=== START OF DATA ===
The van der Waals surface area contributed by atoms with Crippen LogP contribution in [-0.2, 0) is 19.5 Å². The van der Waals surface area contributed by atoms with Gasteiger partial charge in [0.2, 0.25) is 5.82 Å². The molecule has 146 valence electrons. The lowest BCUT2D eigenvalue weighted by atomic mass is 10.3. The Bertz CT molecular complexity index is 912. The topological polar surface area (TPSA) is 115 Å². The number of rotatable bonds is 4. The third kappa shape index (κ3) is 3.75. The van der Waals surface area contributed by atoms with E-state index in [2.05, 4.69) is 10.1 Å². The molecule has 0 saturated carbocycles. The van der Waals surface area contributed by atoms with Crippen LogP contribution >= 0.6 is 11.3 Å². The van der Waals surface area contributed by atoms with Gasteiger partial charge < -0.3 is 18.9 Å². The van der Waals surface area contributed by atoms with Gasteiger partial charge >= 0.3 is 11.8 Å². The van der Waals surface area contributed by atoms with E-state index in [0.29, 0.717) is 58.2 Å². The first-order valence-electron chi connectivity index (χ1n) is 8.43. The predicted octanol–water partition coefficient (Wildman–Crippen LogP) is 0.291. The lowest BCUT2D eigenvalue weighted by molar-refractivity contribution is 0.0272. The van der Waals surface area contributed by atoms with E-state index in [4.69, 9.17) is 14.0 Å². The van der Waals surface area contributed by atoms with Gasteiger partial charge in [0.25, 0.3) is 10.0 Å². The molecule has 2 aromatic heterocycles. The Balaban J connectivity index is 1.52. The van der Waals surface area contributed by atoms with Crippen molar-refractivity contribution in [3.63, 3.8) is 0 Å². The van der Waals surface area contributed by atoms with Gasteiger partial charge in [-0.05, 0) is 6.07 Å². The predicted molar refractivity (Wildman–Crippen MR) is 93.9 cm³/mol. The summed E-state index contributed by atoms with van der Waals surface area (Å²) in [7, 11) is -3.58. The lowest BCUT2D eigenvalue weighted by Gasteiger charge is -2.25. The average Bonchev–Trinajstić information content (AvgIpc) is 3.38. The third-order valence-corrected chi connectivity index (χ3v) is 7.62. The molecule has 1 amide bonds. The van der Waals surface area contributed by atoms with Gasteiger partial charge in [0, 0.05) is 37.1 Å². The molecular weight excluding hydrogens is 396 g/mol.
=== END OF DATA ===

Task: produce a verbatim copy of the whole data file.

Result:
The van der Waals surface area contributed by atoms with Crippen LogP contribution in [-0.2, 0) is 19.5 Å². The van der Waals surface area contributed by atoms with Gasteiger partial charge in [0.2, 0.25) is 5.82 Å². The molecule has 146 valence electrons. The lowest BCUT2D eigenvalue weighted by atomic mass is 10.3. The Bertz CT molecular complexity index is 912. The topological polar surface area (TPSA) is 115 Å². The number of rotatable bonds is 4. The third kappa shape index (κ3) is 3.75. The van der Waals surface area contributed by atoms with E-state index in [2.05, 4.69) is 10.1 Å². The molecule has 0 saturated carbocycles. The van der Waals surface area contributed by atoms with Crippen LogP contribution >= 0.6 is 11.3 Å². The van der Waals surface area contributed by atoms with Gasteiger partial charge < -0.3 is 18.9 Å². The van der Waals surface area contributed by atoms with Gasteiger partial charge >= 0.3 is 11.8 Å². The van der Waals surface area contributed by atoms with E-state index in [0.29, 0.717) is 58.2 Å². The first-order valence-electron chi connectivity index (χ1n) is 8.43. The predicted octanol–water partition coefficient (Wildman–Crippen LogP) is 0.291. The lowest BCUT2D eigenvalue weighted by molar-refractivity contribution is 0.0272. The van der Waals surface area contributed by atoms with E-state index in [4.69, 9.17) is 14.0 Å². The van der Waals surface area contributed by atoms with Gasteiger partial charge in [0.25, 0.3) is 10.0 Å². The molecule has 2 aromatic heterocycles. The Balaban J connectivity index is 1.52. The van der Waals surface area contributed by atoms with Crippen molar-refractivity contribution in [3.63, 3.8) is 0 Å². The van der Waals surface area contributed by atoms with Gasteiger partial charge in [-0.05, 0) is 6.07 Å². The predicted molar refractivity (Wildman–Crippen MR) is 93.9 cm³/mol. The summed E-state index contributed by atoms with van der Waals surface area (Å²) in [7, 11) is -3.58. The lowest BCUT2D eigenvalue weighted by Gasteiger charge is -2.25. The average Bonchev–Trinajstić information content (AvgIpc) is 3.38. The third-order valence-corrected chi connectivity index (χ3v) is 7.62. The molecule has 1 amide bonds. The van der Waals surface area contributed by atoms with Gasteiger partial charge in [0, 0.05) is 37.1 Å². The molecular weight excluding hydrogens is 396 g/mol.